Payroll and HR solutions firm Paychex, Inc., has identified the top 10 regulatory issues that small business owners should be aware of in 2018.
“With so many regulatory changes and legislative reforms either proposed or slated to take effect in the coming months, it can be challenging for busy small business owners to keep up with where things stand,” says Martin Mucci, president and CEO of Paychex.
“Our summary of the year’s most important regulatory developments is designed to help small business owners understand how new regulations will affect their businesses in 2018.”
The following list outlines the current regulations small business owners must follow and the anticipated changes that should be considered as they plan for the year ahead.
1. Tax Reform
In the last few weeks of 2017, the GOP passed the first major tax overhaul in decades. Legislation hurtled quickly through Congress, meaning businesses need to rapidly assess what this legislation means for them as many of the provisions go into effect in 2018.
The corporate tax rate will be streamlined to a flat 21%. For individuals, in general, rates were cut; some deductions, including personal exemptions and the deduction for state and local income tax, were removed; and the standard deduction was nearly doubled to mitigate the effect of broadening the base.
Employers will need to implement withholding changes once the IRS releases updated tables. The IRS has indicated that the information in the withholding tables will be designed to work with the current W-4 for 2018.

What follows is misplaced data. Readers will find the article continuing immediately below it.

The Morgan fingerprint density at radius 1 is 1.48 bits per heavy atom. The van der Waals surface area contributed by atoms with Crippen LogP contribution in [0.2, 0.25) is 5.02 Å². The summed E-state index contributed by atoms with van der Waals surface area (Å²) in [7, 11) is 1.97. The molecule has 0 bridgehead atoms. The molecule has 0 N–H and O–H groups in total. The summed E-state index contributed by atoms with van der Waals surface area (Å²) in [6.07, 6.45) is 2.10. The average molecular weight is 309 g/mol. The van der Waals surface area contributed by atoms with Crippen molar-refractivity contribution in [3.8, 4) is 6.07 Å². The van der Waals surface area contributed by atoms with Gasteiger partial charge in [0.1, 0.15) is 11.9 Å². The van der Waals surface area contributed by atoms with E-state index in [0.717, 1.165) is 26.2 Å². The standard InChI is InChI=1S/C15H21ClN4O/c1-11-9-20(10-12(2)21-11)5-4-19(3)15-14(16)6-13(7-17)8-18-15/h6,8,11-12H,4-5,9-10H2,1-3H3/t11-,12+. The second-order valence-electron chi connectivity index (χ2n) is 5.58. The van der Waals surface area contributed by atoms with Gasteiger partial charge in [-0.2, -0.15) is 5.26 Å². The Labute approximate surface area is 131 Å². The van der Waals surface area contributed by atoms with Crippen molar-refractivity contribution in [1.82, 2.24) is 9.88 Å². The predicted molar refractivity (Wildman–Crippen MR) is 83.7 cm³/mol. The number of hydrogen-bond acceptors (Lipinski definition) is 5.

The changes to the individual tax code will expire in 2026 without additional Congressional action.
Additionally, pass-through entities, which account for most businesses in the U.S., generally use the individual tax code and are therefore directly impacted by these changes to the code.
To further reduce the tax burden for pass-throughs, Congress added a deduction of business income of up to 20% for those entities, but there are complex requirements and guardrails for the application of this deduction. Businesses should stay tuned as the impacts of this policy evolve.
2. State Reaction to Federal Tax Reform
State taxing authorities will face many challenges this year as they position themselves to handle changes brought on by federal tax reform.
Many states conform to federal tax standards and, as a result, will need to move quickly to get their systems and regulations in compliance with the new federal tax reform law when it takes effect.
Many states are also scrambling to come up with state laws to lessen the effect of federal tax changes on state taxpayers, particularly relative to tax and revenue impacts. In general, the bulk of the states conform to the Internal Revenue Code to some extent; some states directly conform, others conform with carve-outs, and some conform to the code on a specific date.
Based on the new tax law, date-specific conformity would require legislative changes if the states choose to conform to the code.
Along the same lines, each jurisdiction will need to assess the impact of decoupling or following the IRC on their budgets and their constituents, which may lead to withholding changes that could be implemented retroactively in some cases.
Other consequences from the federal tax overhaul may require state legislatures to examine how they support their healthcare markets.
States will be busy at the beginning of the year assessing how to best absorb the changes caused by the federal overhaul and implementing those changes within a condensed timetable.
3. The Affordable Care Act
The tax reform overhaul also addressed an unpopular component of the Affordable Care Act. Under the ACA, individuals must demonstrate they have qualified health insurance coverage or qualify for an exemption on their tax returns, or face a penalty from the IRS.
The tax reform bill negates the ACA's individual mandate penalty by reducing it to $0 by 2019. Although the tax bill does not repeal the provision, negating the penalty amount essentially has that effect.